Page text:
A compressed natural gas (CNG) distributor that’s setting up shop in the Timmins area has already signed contracts with three mining operations in northeastern Ontario.
Calgary-based Certarus announced in early October that it was establishing a regional hub near Timmins with plans to develop another in Red Rock in northwestern Ontario to cater to mining and forestry clients. More than 40 jobs will be created across the region.
Stéphane Gallant, the company’s business developer manager, said they haved signed contracts to haul compressed natural gas by truck to Kirkland Lake Gold’s Taylor Mine near Matheson, to Imerys’ Penhorwood Talc Mine near Gogama, and to an undisclosed third mining client.
Northern Ontario is part of the Western Canadian company’s expansion strategy into eastern Canada and the southwestern U.S.
The company delivers CNG to industries without access to a natural gas pipeline.
In competing against propane and diesel suppliers, Certarus is promoting itself as a virtual pipeline provider of a cleaner and affordable fuel for mainly industrial players that consume large volumes of gas.
Gallant said the potential customers they’re targeting operate mines and mineral processing mills, kilns and dryers, asphalt plants, and large greenhouse operations, especially in southern Ontario where they’re searching for a third location.
Certarus taps into the pipelines of their natural gas company partners and compresses the gas to 4,000 psi before trucking it to a mine or mill site where it’s decompressed for use in power generation and air heating for underground mines.
The company plans to scale up to 25 jobs in Timmins and 16 in Red Rock, with the potential for more seasonal jobs during the winter peak periods between October and April.
Gallant said they’ve worked closely with Union Gas in identifying prime areas to locate in the North. Their strategy is to establish regional hubs eight hours apart so as to blanket the province from three locations.
Each hub will be staffed with an operations manager, technicians and truck drivers.
Their business model case is based on volume and frequency for customers who burn a minimum propane-equivalent of 3,000 litres a day.
Gallant said a major mine operation can burn more than 20 million propane-equivalent litres annually, necessitating the need for eight to nine hauls a day.
“We back up the trailer at client’s site and leave it there. We’re expecting our clients to burn through it in one to four days.”
Each trailer contains four cylinders (40 inches in diameter and 40 feet long) inside c-can shipping container carrying 365 gigajoules of energy, which contains the equivalent of 14,000 litres of propane.
At Kirkland Lake Gold’s Taylor Mine, Gallant said they’ll be supplying two natural gas generators.
The mine is grid-connected but is supplementing its needs with its own generation and to peak shave (techniques used to reduce daily power consumption) during the summer months. The miner is also setting up a raise bore drill on the property, so they’ll be feeding that as well.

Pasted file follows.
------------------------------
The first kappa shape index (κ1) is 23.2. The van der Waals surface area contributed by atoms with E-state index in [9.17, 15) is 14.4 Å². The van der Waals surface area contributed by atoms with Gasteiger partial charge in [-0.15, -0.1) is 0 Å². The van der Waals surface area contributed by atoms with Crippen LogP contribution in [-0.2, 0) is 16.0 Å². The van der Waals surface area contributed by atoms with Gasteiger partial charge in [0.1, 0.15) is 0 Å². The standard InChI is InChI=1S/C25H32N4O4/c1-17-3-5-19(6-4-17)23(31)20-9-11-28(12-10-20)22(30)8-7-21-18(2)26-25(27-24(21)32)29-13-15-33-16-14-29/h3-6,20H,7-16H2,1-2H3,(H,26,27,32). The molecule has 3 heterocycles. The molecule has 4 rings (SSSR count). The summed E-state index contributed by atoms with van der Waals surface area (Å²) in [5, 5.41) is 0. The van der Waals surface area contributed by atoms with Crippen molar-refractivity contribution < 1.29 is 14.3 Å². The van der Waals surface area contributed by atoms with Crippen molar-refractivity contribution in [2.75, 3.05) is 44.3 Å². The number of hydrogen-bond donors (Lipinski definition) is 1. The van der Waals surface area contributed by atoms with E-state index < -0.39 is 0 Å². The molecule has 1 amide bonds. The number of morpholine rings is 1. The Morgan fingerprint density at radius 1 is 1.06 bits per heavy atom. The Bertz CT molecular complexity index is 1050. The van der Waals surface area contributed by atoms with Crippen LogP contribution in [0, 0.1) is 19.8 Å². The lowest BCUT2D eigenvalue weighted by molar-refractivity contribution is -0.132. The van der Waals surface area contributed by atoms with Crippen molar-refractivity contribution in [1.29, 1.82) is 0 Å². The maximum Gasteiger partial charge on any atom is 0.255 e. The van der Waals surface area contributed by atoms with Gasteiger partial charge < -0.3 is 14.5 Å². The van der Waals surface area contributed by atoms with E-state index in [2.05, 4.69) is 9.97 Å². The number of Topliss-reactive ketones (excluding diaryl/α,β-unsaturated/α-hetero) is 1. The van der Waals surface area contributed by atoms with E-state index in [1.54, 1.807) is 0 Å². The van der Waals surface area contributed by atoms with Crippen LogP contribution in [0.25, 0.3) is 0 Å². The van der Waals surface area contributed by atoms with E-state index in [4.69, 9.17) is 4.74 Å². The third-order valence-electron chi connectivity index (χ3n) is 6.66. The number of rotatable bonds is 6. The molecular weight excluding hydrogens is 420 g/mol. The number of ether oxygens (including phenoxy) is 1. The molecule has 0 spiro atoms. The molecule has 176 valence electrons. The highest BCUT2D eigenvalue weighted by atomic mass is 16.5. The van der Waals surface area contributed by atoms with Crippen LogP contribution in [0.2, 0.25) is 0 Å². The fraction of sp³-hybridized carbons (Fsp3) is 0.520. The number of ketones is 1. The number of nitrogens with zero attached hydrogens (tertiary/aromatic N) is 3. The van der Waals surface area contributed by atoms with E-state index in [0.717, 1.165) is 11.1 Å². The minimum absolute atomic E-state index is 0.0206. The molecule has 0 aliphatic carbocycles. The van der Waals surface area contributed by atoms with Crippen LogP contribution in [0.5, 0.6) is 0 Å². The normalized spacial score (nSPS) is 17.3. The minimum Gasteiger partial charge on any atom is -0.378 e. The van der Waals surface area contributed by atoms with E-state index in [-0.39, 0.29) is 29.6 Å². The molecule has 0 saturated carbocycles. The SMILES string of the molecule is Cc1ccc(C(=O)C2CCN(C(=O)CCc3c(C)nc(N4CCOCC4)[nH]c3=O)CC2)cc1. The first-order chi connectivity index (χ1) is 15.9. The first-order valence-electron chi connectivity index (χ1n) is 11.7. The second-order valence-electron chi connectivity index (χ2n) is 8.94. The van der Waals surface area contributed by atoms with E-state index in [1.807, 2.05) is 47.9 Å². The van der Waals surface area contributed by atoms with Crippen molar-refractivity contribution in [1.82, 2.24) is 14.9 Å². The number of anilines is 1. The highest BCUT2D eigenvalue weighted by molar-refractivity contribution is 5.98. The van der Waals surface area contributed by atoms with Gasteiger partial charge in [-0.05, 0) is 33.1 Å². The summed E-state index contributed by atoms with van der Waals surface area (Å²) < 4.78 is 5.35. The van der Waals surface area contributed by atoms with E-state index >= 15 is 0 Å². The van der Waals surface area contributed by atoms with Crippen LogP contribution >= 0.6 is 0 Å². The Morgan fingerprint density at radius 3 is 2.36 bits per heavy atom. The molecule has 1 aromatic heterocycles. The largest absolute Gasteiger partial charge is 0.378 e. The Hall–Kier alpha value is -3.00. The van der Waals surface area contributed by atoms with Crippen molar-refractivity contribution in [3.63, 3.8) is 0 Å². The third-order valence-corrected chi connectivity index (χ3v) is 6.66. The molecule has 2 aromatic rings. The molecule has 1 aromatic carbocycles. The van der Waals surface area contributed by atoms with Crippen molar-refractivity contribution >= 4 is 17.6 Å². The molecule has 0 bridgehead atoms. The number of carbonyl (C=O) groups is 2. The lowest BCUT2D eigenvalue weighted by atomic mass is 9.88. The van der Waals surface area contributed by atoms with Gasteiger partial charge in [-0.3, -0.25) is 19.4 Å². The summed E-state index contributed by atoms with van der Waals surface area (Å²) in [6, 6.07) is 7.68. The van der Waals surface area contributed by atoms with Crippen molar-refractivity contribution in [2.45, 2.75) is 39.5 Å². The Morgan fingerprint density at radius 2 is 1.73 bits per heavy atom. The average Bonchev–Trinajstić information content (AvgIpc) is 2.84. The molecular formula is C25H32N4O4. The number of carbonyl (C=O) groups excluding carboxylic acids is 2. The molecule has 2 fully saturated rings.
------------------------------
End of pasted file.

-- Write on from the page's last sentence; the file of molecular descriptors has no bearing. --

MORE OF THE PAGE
Gallant said once they’ve established a drop point at Taylor Mine, they hope to showcase their capabilities to prospective clients.
With Imerys, the French company uses natural gas to dry their talc powder, consuming as much as 15,000 litres of propane a day.
Gallant is a familiar face in the Timmins area, having worked for that city’s economic development department until he was recruited by Certarus last spring and began work in May.
“For the first four months, I was the only guy. If they needed somebody to move trailers or unload trucks I was the guy.”
He’s since hired three people for Timmins. Gallant has an extensive contact list and is bilingual, which comes in handy in making inroads in western Québec.
Timmins is Certarus’ first Ontario presence, situated within a four-hour drive of 39 operating mines in Ontario and Québec.
While currently operating out of temporary digs, the company is moving in early 2019 to a permanent 32-acre home on Highway 101 location, 30 kilometres east of Timmins, near the Frederick River Bridge.
Union Gas has constructed a 1.3-kilometre gas line from its valve nest on Connaught Road to the Certarus site.
The company’s location will contain a 10,000-square-foot shop with truck wash and maintenance bays, office space, a compressor, and four fill stations for trucks. If demand warrants, the facility could run 24-hours-a-day.
They’ll have their own truck fleet but are also farming out work to a haulage firm from Hearst. Gallant said it’s easier to scale up operations that way, and it allows them to invest their capital in the trailers.
For the Red Rock location, they’ve selected a vacant lot just off the Trans-Canada Highway that's already zoned for compressed natural gas. The community has plenty of unused capacity from its days when the linerboard mill was running.
Gallant is keeping close tabs on what new mines are coming into production in the northwest, but added they will not start shop construction until a significant contract is secured.
They’re also interested in municipal clients, through projects like district heating plans, if the volume is there. Gallant said they have zero interest in individual home and cottage delivery.
During the 2016 Fort McMurray wild fire, Certarus provided disaster relief by feeding the backup generator to the local hospital after the city’s gas line was shut off.
They also work with natural gas companies in delivering to clients and communities on occasions when service is temporarily interrupted for a few days.